Ethnopragmatics starts with the objective of understanding speech practices in terms of the values and social models of cultural insiders. It applies analytical methods based on cross-linguistic semantics in order to access and represent cultural meanings (Wierzbicka 1991; Goddard/Wierzbicka eds. 2004; Goddard ed. 2006). The chapter explains and positions these characteristics of ethnopragmatics with respect to similar and rival approaches. Ethnopragmatics is anti-Anglocentric, identifying as a critical issue the need to avoid English-specific terminology and English-specific concepts both in cultural description and in theory formulation. Relatedly, an important aspect of the ethnopragmatic project to de-naturalise the pragmatics of Anglo English. The chapter illustrates how cultural scripts and semantic explications framed in simple translatable words can be used to faithfully capture cultural-internal understandings of meaning, while at the same time allowing these to be accessible to cultural outsiders. Ethnopragmatics can be applied at different levels of description, from high-level cultural scripts associated with cultural keywords, to interactional scripts for communicative style, right down to scripts for linguistic routines and other word usage phenomena. It can illuminate connections between cultural values and beliefs, on the one hand, and a wide range of features of language structure and use, such as diminutives and honorifics, systems of address and reference, discourse particles, and of course, language-specific word meanings of diverse kinds. Ethnpragmatics sketches are provided for Chinese and Anglo English. As for future directions, the chapter looks to practical applications of ethnopragmatics in intercultural education and in language documentation.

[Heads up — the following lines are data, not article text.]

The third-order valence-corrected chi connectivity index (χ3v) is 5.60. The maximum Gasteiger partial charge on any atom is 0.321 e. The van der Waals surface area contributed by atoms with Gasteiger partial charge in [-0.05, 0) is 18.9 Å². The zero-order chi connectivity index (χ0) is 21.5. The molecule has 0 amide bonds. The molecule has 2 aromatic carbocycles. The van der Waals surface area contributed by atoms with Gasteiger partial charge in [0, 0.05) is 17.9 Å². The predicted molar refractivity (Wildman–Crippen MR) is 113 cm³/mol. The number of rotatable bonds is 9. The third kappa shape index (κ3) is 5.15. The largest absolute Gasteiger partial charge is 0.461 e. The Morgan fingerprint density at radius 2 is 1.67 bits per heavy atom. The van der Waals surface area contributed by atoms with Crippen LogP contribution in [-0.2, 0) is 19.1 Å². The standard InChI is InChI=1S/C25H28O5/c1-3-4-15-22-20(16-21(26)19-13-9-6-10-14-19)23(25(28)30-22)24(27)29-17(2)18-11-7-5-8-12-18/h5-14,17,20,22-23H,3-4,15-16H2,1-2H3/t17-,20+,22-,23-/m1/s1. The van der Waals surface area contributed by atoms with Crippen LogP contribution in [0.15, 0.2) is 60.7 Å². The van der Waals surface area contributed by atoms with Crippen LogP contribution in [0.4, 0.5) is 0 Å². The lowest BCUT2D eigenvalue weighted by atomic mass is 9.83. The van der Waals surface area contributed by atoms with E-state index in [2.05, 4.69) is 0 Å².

The Routledge Handbook of Language and Culture
Linguistic Structures (incl. Grammar, Phonology, Lexicon, Semantics)